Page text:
Jesús Tejero

University of Pittsburgh, Pittsburgh, Pennsylvania, United States

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Publications (57)283.51 Total impact

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    ABSTRACT: Nitrite acts as an endocrine source of bioactive nitric oxide, impacting vascular reactivity, angiogenesis, and cytoprotection. Nitrite has recently been shown to have a metabolic role although its effects and mechanisms of action in the obese insulin-resistant state are unknown. We examined glucose tolerance and insulin secretion using the frequently sampled intravenous glucose tolerance test and insulin sensitivity using the hyperinsulinemic euglycemic clamp in obese male ob(lep) mice administered nitrite (100 mg/kg/day) or saline (control) for seven days and compared responses to the known insulin-sensitizing effects of rosiglitazone (6 mg/kg/day). Under weight-matched conditions, nitrite lowered blood pressure relative to saline and rosiglitazone, whereas only rosiglitazone was effective at reducing hepatic glucose output and basal blood glucose. Both nitrite and rosiglitazone produced improvements, relative to saline, in glucose tolerance (12524 ± 602, 12811 ± 692 vs14428 ± 335 mg/dl*min, respectively; p < 0.05) and insulin sensitivity (8.6 ± 0.7, 7.9 ± 0.3 vs 6.6 ± 0.5 mg/kg/min, respectively; p < 0.001), but there was no effect on insulin secretion. Nitrite exhibited an uncoupling of mitochondrial respiration and decrease in ATP generation in muscle that was independent of mitochondrial biogenesis or activation of uncoupling proteins. There was no insulin-stimulated phosphorylation of Akt, but nitrite increased phosphorylation of AMPK. We conclude that nitrite improves two key components of the metabolic syndrome, blood pressure and insulin sensitivity, independent of weight and with effectiveness comparable to rosiglitazone. This article is protected by copyright. All rights reserved. This article is protected by copyright. All rights reserved.
    The Journal of Physiology 05/2015; 593(14). DOI:10.1113/JP270386 · 5.04 Impact Factor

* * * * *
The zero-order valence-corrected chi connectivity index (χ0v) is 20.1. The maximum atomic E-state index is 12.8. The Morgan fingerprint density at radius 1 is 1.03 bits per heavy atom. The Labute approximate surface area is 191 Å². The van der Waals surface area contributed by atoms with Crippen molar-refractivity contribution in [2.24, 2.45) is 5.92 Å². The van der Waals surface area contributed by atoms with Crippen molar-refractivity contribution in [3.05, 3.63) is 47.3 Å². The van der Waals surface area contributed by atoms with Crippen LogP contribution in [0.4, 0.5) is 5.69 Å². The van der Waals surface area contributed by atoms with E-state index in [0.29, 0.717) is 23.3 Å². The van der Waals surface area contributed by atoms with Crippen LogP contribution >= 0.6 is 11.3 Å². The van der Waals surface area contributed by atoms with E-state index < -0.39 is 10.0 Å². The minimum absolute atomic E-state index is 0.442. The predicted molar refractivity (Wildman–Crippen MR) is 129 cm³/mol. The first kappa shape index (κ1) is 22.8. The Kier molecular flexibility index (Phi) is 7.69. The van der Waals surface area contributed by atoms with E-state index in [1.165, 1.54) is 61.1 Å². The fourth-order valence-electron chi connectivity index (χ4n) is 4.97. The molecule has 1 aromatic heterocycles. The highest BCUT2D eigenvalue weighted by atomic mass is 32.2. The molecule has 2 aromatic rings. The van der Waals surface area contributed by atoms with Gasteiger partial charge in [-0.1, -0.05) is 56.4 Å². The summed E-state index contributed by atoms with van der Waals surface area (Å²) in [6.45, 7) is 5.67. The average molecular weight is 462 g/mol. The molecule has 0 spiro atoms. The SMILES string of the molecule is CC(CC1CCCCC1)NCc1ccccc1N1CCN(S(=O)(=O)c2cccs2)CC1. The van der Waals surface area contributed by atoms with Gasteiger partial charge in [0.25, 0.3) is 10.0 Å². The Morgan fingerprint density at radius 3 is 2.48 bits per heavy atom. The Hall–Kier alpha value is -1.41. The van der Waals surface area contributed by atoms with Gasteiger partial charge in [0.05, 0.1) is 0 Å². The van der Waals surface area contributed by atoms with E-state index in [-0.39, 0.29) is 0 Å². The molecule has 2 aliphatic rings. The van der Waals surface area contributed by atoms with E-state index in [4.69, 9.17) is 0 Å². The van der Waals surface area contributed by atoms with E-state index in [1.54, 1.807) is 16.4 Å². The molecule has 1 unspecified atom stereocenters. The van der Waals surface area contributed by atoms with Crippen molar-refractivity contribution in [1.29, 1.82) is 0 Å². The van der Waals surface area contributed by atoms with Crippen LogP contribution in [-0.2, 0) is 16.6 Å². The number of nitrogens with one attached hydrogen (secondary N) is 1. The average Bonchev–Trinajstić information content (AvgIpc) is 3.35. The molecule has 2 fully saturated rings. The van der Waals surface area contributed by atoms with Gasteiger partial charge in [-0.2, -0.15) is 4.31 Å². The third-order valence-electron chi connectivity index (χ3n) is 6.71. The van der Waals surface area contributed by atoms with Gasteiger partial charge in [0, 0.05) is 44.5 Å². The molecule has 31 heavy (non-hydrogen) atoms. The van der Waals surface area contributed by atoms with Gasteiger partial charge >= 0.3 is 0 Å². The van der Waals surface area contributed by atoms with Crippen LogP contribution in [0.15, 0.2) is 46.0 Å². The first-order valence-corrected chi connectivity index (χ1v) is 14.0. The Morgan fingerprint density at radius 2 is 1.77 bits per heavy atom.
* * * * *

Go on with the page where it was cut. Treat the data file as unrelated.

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    ABSTRACT: Neuroglobin (Ngb) is a six-coordinate globin that can catalyze the reduction of nitrite to nitric oxide. Although this reaction is common to heme proteins, the molecular interactions in the heme pocket that regulate this reaction are largely unknown. We have shown that the H64L Ngb mutation increases the rate of nitrite reduction by 2000-fold compared to the wild-type Ngb (Tiso, M. et al. (2011) J. Biol. Chem. 286, 18277-18289). Here we explore the effect of distal heme pocket mutations on nitrite reduction. For this purpose, we have generated mutations of the Ngb residues Phe28(B10), His64(E7) and Val68(E11). Our results indicate a dichotomy in the reactivity of deoxy five- and six-coordinate globins towards nitrite. In hemoglobin and myoglobin there is a correlation between faster rates and more negative potentials. However, in Ngb, reaction rates are apparently related to the distal pocket volume, and redox potential shows a poor relationship with the rate constants. This suggests a relationship between the nitrite reduction rate and heme accessibility in Ngb, particularly marked for His64(E7) mutants. In five-coordinate globins His(E7) facilitates nitrite reduction, likely through proton donation. Conversely, in Ngb the reduction mechanism does not rely on proton delivery from the histidine side chain, as His64 mutants show the fastest reduction rates. In fact, the rate observed for the H64A Ngb (1120 M-1s-1) is to our knowledge the fastest reported for a heme nitrite reductase. These differences may be related to a differential stabilization of the iron-nitrite complexes in five- and six-coordinate globins.
    Biochemistry 01/2015; 54(3). DOI:10.1021/bi501196k · 3.02 Impact Factor
  • Nitric Oxide 11/2014; 42C:138-139. DOI:10.1016/j.niox.2014.09.118 · 3.52 Impact Factor
  • Nitric Oxide 11/2014; 42C:141. DOI:10.1016/j.niox.2014.09.125 · 3.52 Impact Factor
  • Paola Corti · Matthew Ieraci · Mark Gladwin · Jesus Tejero
    Nitric Oxide 11/2014; 42C:118-119. DOI:10.1016/j.niox.2014.09.060 · 3.52 Impact Factor
  • Nitric Oxide 11/2014; 42C:100-101. DOI:10.1016/j.niox.2014.09.011 · 3.52 Impact Factor